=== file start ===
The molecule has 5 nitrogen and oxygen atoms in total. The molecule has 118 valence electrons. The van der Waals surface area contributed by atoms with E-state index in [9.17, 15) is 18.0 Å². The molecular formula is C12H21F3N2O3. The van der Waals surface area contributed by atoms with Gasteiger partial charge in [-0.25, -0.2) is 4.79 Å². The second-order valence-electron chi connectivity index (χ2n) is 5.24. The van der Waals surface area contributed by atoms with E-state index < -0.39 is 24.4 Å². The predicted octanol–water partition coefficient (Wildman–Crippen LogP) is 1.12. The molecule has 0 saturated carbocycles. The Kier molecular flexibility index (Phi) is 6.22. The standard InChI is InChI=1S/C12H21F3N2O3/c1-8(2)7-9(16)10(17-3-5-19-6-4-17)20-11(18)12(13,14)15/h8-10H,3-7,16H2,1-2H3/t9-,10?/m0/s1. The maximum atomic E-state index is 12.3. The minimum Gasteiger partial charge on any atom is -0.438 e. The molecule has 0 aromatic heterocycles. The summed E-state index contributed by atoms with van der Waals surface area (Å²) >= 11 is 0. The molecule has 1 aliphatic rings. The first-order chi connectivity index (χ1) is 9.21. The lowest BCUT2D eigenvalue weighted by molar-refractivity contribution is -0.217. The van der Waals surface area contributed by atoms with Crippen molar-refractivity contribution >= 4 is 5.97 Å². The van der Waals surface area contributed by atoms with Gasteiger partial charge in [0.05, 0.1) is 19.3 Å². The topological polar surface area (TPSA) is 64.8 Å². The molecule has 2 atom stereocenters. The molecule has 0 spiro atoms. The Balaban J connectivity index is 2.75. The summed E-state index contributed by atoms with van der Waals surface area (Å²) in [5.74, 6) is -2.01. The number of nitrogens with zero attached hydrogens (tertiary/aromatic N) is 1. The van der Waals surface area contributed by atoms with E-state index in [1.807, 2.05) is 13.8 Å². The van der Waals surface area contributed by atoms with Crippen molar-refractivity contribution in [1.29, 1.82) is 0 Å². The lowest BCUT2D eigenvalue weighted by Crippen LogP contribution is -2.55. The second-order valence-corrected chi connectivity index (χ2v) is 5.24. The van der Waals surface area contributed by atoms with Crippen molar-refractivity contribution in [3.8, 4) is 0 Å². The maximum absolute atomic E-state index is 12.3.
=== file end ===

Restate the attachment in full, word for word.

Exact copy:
The molecule has 5 nitrogen and oxygen atoms in total. The molecule has 118 valence electrons. The van der Waals surface area contributed by atoms with E-state index in [9.17, 15) is 18.0 Å². The molecular formula is C12H21F3N2O3. The van der Waals surface area contributed by atoms with Gasteiger partial charge in [-0.25, -0.2) is 4.79 Å². The second-order valence-electron chi connectivity index (χ2n) is 5.24. The van der Waals surface area contributed by atoms with E-state index < -0.39 is 24.4 Å². The predicted octanol–water partition coefficient (Wildman–Crippen LogP) is 1.12. The molecule has 0 saturated carbocycles. The Kier molecular flexibility index (Phi) is 6.22. The standard InChI is InChI=1S/C12H21F3N2O3/c1-8(2)7-9(16)10(17-3-5-19-6-4-17)20-11(18)12(13,14)15/h8-10H,3-7,16H2,1-2H3/t9-,10?/m0/s1. The maximum atomic E-state index is 12.3. The minimum Gasteiger partial charge on any atom is -0.438 e. The molecule has 0 aromatic heterocycles. The summed E-state index contributed by atoms with van der Waals surface area (Å²) >= 11 is 0. The molecule has 1 aliphatic rings. The first-order chi connectivity index (χ1) is 9.21. The lowest BCUT2D eigenvalue weighted by molar-refractivity contribution is -0.217. The van der Waals surface area contributed by atoms with Crippen molar-refractivity contribution >= 4 is 5.97 Å². The van der Waals surface area contributed by atoms with Gasteiger partial charge in [0.05, 0.1) is 19.3 Å². The topological polar surface area (TPSA) is 64.8 Å². The molecule has 2 atom stereocenters. The molecule has 0 spiro atoms. The Balaban J connectivity index is 2.75. The summed E-state index contributed by atoms with van der Waals surface area (Å²) in [5.74, 6) is -2.01. The number of nitrogens with zero attached hydrogens (tertiary/aromatic N) is 1. The van der Waals surface area contributed by atoms with E-state index in [1.807, 2.05) is 13.8 Å². The van der Waals surface area contributed by atoms with Crippen molar-refractivity contribution in [1.29, 1.82) is 0 Å². The lowest BCUT2D eigenvalue weighted by Crippen LogP contribution is -2.55. The second-order valence-corrected chi connectivity index (χ2v) is 5.24. The van der Waals surface area contributed by atoms with Crippen molar-refractivity contribution in [3.8, 4) is 0 Å². The maximum absolute atomic E-state index is 12.3.